Good nutrition does not just affect the exterior of your body. A steady supply of minerals, vitamins and antioxidants help keep your immune system strong and healthy as well. Several foods can help ease a sore throat and cold as well as fight off the infection causing your symptoms.
If you are experiencing serious medical symptoms, seek emergency treatment immediately.
Soups and Liquids
Soups and warm liquids can help soothe soreness in the throat and loosen up congestion. Warm fluids like soup also help thin out mucus, which can help relieve a stuffy nose and congestion. According to a study in "Chest" in 2000, chicken noodle soup in particular is anti-inflammatory, which means that it can reduce the severity of your cold symptoms. If you don’t like chicken noodle soup, you can sip on any broth-based soup as long as it's not too high in fat or sodium.
Fruits of the Sea
Seafood such as oysters, crab, clams, mussels and lobster are all high in zinc. Zinc helps increase the function of the T cells, which are responsible for fighting off illnesses like a cold. A zinc deficiency, even a mild one, can weaken your immune system and make you more susceptible to illness. Make a salad combining several types of seafood or whip up a seafood gumbo using lobster, crab and oysters.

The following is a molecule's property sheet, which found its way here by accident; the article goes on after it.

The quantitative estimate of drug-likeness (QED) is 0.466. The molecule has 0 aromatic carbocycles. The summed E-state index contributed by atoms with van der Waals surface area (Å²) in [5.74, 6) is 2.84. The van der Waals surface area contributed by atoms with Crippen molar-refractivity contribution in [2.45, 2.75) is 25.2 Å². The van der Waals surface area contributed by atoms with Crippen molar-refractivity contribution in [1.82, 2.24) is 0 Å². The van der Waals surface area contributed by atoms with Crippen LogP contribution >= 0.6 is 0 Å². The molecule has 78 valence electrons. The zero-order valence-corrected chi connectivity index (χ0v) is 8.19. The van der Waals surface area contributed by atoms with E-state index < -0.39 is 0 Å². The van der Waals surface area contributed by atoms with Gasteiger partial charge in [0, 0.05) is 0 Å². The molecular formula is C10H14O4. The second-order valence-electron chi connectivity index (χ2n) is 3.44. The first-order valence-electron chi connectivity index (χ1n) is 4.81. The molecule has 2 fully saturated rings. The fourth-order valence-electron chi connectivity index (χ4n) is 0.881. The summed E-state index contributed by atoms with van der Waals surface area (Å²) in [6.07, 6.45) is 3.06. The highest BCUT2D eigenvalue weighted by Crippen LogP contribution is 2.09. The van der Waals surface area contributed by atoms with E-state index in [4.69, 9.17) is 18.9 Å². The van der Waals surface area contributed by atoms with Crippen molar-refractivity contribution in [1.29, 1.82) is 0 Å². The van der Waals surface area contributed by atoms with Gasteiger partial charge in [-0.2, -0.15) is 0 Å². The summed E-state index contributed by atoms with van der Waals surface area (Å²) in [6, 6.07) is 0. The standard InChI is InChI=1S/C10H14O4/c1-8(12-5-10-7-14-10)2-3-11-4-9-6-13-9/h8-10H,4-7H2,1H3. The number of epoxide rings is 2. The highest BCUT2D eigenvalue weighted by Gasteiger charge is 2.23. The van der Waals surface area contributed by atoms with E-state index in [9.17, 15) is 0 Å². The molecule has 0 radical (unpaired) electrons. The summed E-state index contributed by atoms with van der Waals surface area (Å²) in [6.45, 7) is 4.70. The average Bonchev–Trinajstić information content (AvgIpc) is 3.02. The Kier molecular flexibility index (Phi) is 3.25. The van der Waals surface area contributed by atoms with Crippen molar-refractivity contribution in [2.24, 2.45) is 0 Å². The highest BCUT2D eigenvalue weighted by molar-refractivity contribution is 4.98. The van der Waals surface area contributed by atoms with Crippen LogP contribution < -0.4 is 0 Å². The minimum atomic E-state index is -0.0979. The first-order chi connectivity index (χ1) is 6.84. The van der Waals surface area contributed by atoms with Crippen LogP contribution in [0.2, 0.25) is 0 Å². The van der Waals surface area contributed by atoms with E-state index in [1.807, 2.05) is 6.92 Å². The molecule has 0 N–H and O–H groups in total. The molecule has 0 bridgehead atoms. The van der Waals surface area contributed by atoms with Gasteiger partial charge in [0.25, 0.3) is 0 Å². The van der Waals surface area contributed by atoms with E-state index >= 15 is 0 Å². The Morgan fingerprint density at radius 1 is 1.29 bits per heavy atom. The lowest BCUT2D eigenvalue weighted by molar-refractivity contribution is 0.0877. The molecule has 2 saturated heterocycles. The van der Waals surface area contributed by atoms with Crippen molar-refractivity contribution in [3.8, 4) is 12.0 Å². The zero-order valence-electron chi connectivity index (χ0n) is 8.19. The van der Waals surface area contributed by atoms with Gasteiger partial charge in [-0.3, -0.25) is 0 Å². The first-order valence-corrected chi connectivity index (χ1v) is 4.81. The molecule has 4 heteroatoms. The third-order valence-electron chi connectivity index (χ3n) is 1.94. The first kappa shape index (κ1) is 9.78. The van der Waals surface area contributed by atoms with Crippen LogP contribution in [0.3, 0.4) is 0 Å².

Fruits and Vegetables
Citrus fruits like oranges, grapefruit, lemons and limes are high in vitamin C. Although vitamin C does not help to prevent a cold, a study in the Cochrane Database of Systematic Reviews in 2000 revealed that vitamin C can help reduce the duration of cold symptoms 7. Cook chicken breasts in a slow cooker along with lemon and orange slices or broil grapefruit and top it with banana slices for a nutritious breakfast. Red peppers are also high in vitamin C -- just one medium red pepper has about 150 milligrams of vitamin C, which is more than the recommended daily amount. Add chopped red peppers to fajitas, or remove the top of the pepper and stuff the cavity with rice, onions and seasonings.
Seasonings and Flavorings
Don’t be afraid to add flavorings and seasonings to your meals when you have a sore throat and cold. Seasonings like garlic can actually help reduce the severity of cold symptoms and can even reduce the amount of time you are sick. Add garlic to chicken soup or sauté it with vegetables. Tumeric is another cold-fighting spice, containing anti-inflammatory properties that can help ease pain and swelling in the nose and throat. Add turmeric to your favorite stew, sprinkle it on fish or put it in a casserole.
- The Huffington Post: The Best And Worst Foods For A Cold
- Chest Journal: Chicken Soup Inhibits Neutrophil Chemotaxis in Vitro
- Advances in Therapy: Preventing the Common Cold with a Garlic Supplement: A Double-Blind, Placebo-Controlled Survey
- University of North Carolina: Congestion, Sore Throat & Cough
- ABC News: Ten Foods to Kick a Cold and Boost Your Immunity
- Alternative Medicine Review: Anti-Inflammatory Properties of Curcumin, a Major Constituent of Curcuma Longa: A Review of Preclinical and Clinical Research
- Cochrane Database of Systematic Reviews: Vitamin C for Preventing and Treating the Common Cold
- National Institutes of Health: Vitamin C
- United States Department of Agriculture National Nutrient Database: Basic Report: 11821, Peppers, Sweet, Red, Raw
- BMC Immunology: The Effects of Whole Mushrooms During Inflammation
- rez-art/iStock/Getty Images